• Posted on 17 Feb 2019

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    The Power of God

    The remote religious retreat which has become the intellectual spearhead of Steve Bannon’s plans for a populist revolution in Europe. Edward Stourton visits the Trisulti monastery in Italy from where the vision of the former chief strategist to Donald Trump is being spread. Kate Adie introduces this and other stories from correspondents around the world. Lois Pryce is in Jamaica. As the battle against gang violence continues, and soldiers patrol some of its streets, she visits a village which claims to have almost no crime at all. Nick Thorpe examines plans to boost the fertility rate in Hungary with cash and cars on offer for people willing to do their patriotic duty and make babies. Sarah Treanor meets a young Muslim woman in Zanzibar who is flying drones to map the island and help save lives. And Mike Thomson discovers that there are limits to the President's power in Liberia. He watches George Weah play football, have lunch and fail to get a flight delayed.

  • Posted on 16 Feb 2019

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    Celebrating the Iranian revolution in Lebanon

    In much of the world Hezbollah is considered a terrorist organisation, but in Lebanon it is one of the country’s most powerful political and military forces. Lizzie Porter was in Beirut as the Iranian backed group began a three-day festival to mark the 40th anniversary of the Islamic revolution in Iran. Kate Adie introduces this and other stories from correspondents around the world: Mark Lobel tries to make sense of Dubai where migrant workers are welcomed with open arms – until they become a burden that is or fail to follow the rules. Katy Fallon is on the Greek island of Lesvos where she visits a community centre offering rare respite to the thousands of migrants crammed into a dangerous and dilapidated camp. Matt Pickles asks what the rest of the world can learn from Finland’s education system as he tours a school that comes with a class lizard and a couple of dogs.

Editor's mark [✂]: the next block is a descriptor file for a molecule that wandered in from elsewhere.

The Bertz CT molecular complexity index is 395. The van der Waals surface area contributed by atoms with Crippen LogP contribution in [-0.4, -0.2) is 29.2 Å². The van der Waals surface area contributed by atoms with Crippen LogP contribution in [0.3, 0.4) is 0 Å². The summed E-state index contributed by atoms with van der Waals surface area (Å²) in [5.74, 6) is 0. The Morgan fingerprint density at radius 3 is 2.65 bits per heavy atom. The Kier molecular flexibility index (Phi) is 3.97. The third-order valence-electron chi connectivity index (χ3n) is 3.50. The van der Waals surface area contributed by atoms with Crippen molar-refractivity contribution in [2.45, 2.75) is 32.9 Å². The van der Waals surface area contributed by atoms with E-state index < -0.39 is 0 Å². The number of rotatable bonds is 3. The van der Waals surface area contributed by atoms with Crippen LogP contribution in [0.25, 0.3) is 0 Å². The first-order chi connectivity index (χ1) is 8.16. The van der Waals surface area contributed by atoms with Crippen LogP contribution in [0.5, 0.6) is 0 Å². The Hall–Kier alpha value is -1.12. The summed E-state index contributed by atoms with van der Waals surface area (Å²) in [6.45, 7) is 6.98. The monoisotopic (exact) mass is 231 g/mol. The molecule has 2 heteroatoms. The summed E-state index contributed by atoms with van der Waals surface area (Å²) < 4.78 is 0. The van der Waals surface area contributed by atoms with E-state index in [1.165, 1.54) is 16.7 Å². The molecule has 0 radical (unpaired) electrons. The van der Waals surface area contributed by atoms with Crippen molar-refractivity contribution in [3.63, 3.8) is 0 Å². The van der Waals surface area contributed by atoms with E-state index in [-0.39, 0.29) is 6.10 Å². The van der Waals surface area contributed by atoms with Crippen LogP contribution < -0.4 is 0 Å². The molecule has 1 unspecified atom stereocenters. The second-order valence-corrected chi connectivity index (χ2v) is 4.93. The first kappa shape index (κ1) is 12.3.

• Posted on 14 Feb 2019

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    Peace Is More Difficult Than War

    Moscow isn’t the obvious place for talks on how to bring an end to the violence in Afghanistan, the country has been at war ever since the Soviet invasion 40 years ago, but it was where senior Afghan politicians met the Taliban. 'A military solution is not the answer' was the message Secunder Kermani picked up from negotiators there. Kate Adie introduces this and other stories from around the world: Juliet Rix is in Dominica, an island known for its natural beauty, national parks, and volcanoes. How is it faring almost eighteen months on from Hurricane Maria? Kevin Connolly returns to Belgrade and is confronted by some ghosts from his first visit to what was then Yugoslavia, back when he was "untouched by experience and unburdened by judgment." Elizabeth Hotson experiences a sugar-rush like no other as she attends the world's largest sweet and snack fair in Germany. And Viv Nuis finds out why the skies above Lahore won't be filled with thousands of kites for the Basant festival this weekend, and why flying a kite can even get you arrested in the Pakistani city.

  • Posted on 09 Feb 2019